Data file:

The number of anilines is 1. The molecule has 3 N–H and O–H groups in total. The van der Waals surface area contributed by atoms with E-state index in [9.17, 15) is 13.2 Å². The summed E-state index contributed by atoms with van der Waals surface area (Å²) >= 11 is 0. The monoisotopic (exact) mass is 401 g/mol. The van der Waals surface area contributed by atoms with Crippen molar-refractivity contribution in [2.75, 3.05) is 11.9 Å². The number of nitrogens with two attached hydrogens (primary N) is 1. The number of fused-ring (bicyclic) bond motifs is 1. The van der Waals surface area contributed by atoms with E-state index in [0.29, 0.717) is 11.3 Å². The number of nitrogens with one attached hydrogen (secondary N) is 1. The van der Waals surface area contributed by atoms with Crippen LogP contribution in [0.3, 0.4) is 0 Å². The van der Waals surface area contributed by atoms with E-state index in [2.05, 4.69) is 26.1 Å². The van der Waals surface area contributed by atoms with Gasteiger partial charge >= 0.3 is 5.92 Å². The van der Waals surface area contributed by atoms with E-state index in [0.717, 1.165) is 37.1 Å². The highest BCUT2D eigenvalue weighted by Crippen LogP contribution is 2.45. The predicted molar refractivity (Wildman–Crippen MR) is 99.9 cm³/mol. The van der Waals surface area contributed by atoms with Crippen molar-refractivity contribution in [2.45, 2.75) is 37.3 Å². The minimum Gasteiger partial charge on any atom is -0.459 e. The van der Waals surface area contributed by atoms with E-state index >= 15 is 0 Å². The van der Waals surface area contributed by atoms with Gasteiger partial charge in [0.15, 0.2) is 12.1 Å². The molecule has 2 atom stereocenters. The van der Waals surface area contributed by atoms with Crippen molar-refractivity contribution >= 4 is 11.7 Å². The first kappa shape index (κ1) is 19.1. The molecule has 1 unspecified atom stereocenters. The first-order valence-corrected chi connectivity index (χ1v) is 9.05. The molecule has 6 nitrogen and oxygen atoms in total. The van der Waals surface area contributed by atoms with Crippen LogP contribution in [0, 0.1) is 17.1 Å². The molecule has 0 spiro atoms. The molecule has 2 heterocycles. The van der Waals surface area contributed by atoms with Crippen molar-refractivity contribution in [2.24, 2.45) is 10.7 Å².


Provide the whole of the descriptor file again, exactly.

The number of anilines is 1. The molecule has 3 N–H and O–H groups in total. The van der Waals surface area contributed by atoms with E-state index in [9.17, 15) is 13.2 Å². The summed E-state index contributed by atoms with van der Waals surface area (Å²) >= 11 is 0. The monoisotopic (exact) mass is 401 g/mol. The van der Waals surface area contributed by atoms with Crippen molar-refractivity contribution in [2.75, 3.05) is 11.9 Å². The number of nitrogens with two attached hydrogens (primary N) is 1. The number of fused-ring (bicyclic) bond motifs is 1. The van der Waals surface area contributed by atoms with E-state index in [0.29, 0.717) is 11.3 Å². The number of nitrogens with one attached hydrogen (secondary N) is 1. The van der Waals surface area contributed by atoms with Crippen LogP contribution in [0.3, 0.4) is 0 Å². The van der Waals surface area contributed by atoms with E-state index in [2.05, 4.69) is 26.1 Å². The van der Waals surface area contributed by atoms with Gasteiger partial charge >= 0.3 is 5.92 Å². The van der Waals surface area contributed by atoms with E-state index in [0.717, 1.165) is 37.1 Å². The highest BCUT2D eigenvalue weighted by Crippen LogP contribution is 2.45. The predicted molar refractivity (Wildman–Crippen MR) is 99.9 cm³/mol. The van der Waals surface area contributed by atoms with Crippen molar-refractivity contribution in [2.45, 2.75) is 37.3 Å². The minimum Gasteiger partial charge on any atom is -0.459 e. The van der Waals surface area contributed by atoms with E-state index >= 15 is 0 Å². The van der Waals surface area contributed by atoms with Gasteiger partial charge in [0.15, 0.2) is 12.1 Å². The molecule has 2 atom stereocenters. The van der Waals surface area contributed by atoms with Crippen molar-refractivity contribution >= 4 is 11.7 Å². The first kappa shape index (κ1) is 19.1. The molecule has 1 unspecified atom stereocenters. The first-order valence-corrected chi connectivity index (χ1v) is 9.05. The molecule has 6 nitrogen and oxygen atoms in total. The van der Waals surface area contributed by atoms with Crippen LogP contribution in [0, 0.1) is 17.1 Å². The molecule has 0 spiro atoms. The molecule has 2 heterocycles. The van der Waals surface area contributed by atoms with Crippen molar-refractivity contribution in [2.24, 2.45) is 10.7 Å².